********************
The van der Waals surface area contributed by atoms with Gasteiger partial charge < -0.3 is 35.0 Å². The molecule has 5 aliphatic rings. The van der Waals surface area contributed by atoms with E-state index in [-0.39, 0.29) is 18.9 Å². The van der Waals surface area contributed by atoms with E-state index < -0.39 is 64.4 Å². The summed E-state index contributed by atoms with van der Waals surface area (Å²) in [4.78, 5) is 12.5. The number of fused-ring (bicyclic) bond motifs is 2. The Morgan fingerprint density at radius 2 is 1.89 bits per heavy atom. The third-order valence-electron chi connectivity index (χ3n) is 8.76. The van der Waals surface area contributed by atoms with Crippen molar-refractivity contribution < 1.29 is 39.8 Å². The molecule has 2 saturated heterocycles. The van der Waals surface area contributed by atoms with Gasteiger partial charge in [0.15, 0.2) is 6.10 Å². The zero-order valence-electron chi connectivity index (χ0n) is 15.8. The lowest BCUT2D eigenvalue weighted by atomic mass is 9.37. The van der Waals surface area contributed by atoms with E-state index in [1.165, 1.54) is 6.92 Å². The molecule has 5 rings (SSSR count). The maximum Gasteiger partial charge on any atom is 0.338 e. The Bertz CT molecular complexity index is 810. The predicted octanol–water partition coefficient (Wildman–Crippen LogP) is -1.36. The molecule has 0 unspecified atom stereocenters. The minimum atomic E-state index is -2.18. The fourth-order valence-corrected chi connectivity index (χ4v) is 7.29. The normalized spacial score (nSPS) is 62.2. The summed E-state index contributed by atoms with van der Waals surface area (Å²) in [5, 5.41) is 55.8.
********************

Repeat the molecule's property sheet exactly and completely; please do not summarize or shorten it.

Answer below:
The van der Waals surface area contributed by atoms with Gasteiger partial charge < -0.3 is 35.0 Å². The molecule has 5 aliphatic rings. The van der Waals surface area contributed by atoms with E-state index in [-0.39, 0.29) is 18.9 Å². The van der Waals surface area contributed by atoms with E-state index < -0.39 is 64.4 Å². The summed E-state index contributed by atoms with van der Waals surface area (Å²) in [4.78, 5) is 12.5. The number of fused-ring (bicyclic) bond motifs is 2. The Morgan fingerprint density at radius 2 is 1.89 bits per heavy atom. The third-order valence-electron chi connectivity index (χ3n) is 8.76. The van der Waals surface area contributed by atoms with Crippen molar-refractivity contribution < 1.29 is 39.8 Å². The molecule has 2 saturated heterocycles. The van der Waals surface area contributed by atoms with Gasteiger partial charge in [0.15, 0.2) is 6.10 Å². The zero-order valence-electron chi connectivity index (χ0n) is 15.8. The lowest BCUT2D eigenvalue weighted by atomic mass is 9.37. The van der Waals surface area contributed by atoms with E-state index in [1.165, 1.54) is 6.92 Å². The molecule has 5 rings (SSSR count). The maximum Gasteiger partial charge on any atom is 0.338 e. The Bertz CT molecular complexity index is 810. The predicted octanol–water partition coefficient (Wildman–Crippen LogP) is -1.36. The molecule has 0 unspecified atom stereocenters. The minimum atomic E-state index is -2.18. The fourth-order valence-corrected chi connectivity index (χ4v) is 7.29. The normalized spacial score (nSPS) is 62.2. The summed E-state index contributed by atoms with van der Waals surface area (Å²) in [5, 5.41) is 55.8.